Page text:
© AP Photo/Nam Y. HuhChicago Mayor Lori Lightfoot speaks at a news conference in front of Wrigley Field in Chicago, Thursday, April 16, 2020. The Chicago Cubs are coordinating with Lakeview Pantry to utilize the field's concourse as a satellite food packing and distribution center to support COVID-19 relief efforts. (AP Photo/Nam Y. Huh)
The Illinois House on Saturday passed legislation changing the tax structure for a Chicago casino that Mayor Lori Lightfoot has been pushing for the past year.
The legislation also would extend from two to six years the amount of time casino's owners would have to make a reconciliation payment, another change Lightfoot has pushed.
That legislation now heads to the Senate, where its future is uncertain, as lawmakers work into the holiday weekend to attempt to pass a state budget during a special pandemic-driven session.
There was some bipartisan support in the House for the casino bill Saturday, when the measure cleared with a 77-32 vote. It's the furthest Lightfoot's proposed Chicago casino changes have gotten in the General Assembly to date.
"The idea is to make this work for Chicago so we can fund the vertical capital, put people to work, not only for Chicago but for everywhere in the state of Illinois," said sponsoring Rep. Bob Rita, a Blue Island Democrat. "This is good for everyone for jobs and development - having a Chicago casino be real."
The legislation also delays by a year, until July 1, 2021, the time by which gaming applicants must pay license fees.
The coronavirus pandemic is driving that change, which is intended to help existing casinos in the state that have been closed and "would be very helpful for them in terms of how they're going to reopen," Rita said.
"We still don't know what that looks like, when they'll be able to reopen and how they will be able to reopen - whether it be able to fill a blackjack table with six players or three or with social distancing. So they're going to have some changes in how they operate."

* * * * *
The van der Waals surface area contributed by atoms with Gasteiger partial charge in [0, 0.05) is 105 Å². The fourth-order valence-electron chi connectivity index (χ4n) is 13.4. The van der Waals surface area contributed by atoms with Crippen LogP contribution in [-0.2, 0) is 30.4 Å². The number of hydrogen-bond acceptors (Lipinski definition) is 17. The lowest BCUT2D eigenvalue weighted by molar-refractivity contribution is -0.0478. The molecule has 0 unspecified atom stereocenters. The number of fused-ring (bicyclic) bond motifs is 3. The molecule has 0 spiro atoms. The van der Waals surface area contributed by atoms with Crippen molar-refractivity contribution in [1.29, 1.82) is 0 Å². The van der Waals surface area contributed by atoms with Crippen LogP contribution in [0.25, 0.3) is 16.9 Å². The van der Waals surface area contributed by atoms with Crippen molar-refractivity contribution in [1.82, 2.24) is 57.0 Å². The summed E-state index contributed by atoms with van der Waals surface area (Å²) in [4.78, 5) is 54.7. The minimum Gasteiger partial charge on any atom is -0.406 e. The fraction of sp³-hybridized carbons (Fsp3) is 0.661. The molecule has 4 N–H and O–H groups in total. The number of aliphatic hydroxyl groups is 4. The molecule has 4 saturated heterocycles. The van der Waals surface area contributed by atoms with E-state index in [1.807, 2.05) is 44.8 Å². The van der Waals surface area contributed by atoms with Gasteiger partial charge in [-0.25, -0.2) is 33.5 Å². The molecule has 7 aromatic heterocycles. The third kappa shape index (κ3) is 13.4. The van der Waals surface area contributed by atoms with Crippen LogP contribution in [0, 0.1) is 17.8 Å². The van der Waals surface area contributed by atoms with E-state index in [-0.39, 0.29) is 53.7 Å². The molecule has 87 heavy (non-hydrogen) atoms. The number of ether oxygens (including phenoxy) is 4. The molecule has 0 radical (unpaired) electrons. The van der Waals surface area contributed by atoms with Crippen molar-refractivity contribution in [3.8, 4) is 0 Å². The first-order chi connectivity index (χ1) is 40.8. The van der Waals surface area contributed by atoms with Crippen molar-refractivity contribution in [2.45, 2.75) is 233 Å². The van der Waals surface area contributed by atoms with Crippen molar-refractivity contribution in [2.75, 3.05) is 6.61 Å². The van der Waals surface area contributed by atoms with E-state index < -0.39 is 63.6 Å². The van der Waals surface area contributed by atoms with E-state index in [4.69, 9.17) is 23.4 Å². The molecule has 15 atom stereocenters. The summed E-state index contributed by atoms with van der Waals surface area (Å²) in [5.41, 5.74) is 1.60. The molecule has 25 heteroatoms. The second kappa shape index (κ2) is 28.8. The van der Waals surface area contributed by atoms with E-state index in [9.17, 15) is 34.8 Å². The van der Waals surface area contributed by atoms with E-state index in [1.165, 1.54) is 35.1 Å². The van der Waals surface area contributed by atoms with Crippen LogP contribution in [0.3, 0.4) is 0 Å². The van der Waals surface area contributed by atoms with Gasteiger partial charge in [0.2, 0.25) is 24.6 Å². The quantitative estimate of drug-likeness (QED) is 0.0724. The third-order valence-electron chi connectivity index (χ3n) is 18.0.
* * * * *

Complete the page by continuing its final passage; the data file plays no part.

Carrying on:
After lawmakers last year approved a massive gambling expansion that authorized six new casinos across the state and legalized sports wagering, a study found that the tax structure for the Chicago casino, which is higher than for the other casinos in the state, could make it difficult to attract investors.
Springfield Republican Rep. Tim Butler called the Chicago casino "tremendously important" for the whole state because of its role in funding part of a massive statewide construction plan lawmakers approved last year.
The changes for the city casino would send an estimated $500 million in annual revenue to the state for the statewide infrastructure program, Rita said.
How much revenue from the casino would be allocated to building projects under Gov. J.B. Pritzker's $45 billion "Rebuild Illinois" infrastructure plan was one of the sticking points for lawmakers last fall. Along with concerns the legislation amounted to a "special deal" for Chicago, the revenue issue kept the legislation Lightfoot wanted from passing.
On Friday, Lightfoot was upbeat about the chances for the latest legislation going through.
"This is something that I think obviously provides potential benefits to Chicago but really benefits across the state," Lightfoot said Friday. "Let's not forget that 40% of the vertical capital plan that was passed last year is dependent upon revenue from a Chicago casino.
"The downturn in the market has dramatically impacted their portfolio, and without some substantive relief and new revenues, it's going to be very, very difficult for them to be able to survive," the mayor said Friday.
The legislation the House approved Saturday also includes technical changes for the casino in Danville in relation to gambling on the state fairgrounds in both Springfield and Du Quoin.
Tribune reporter Gregory Pratt contributed.
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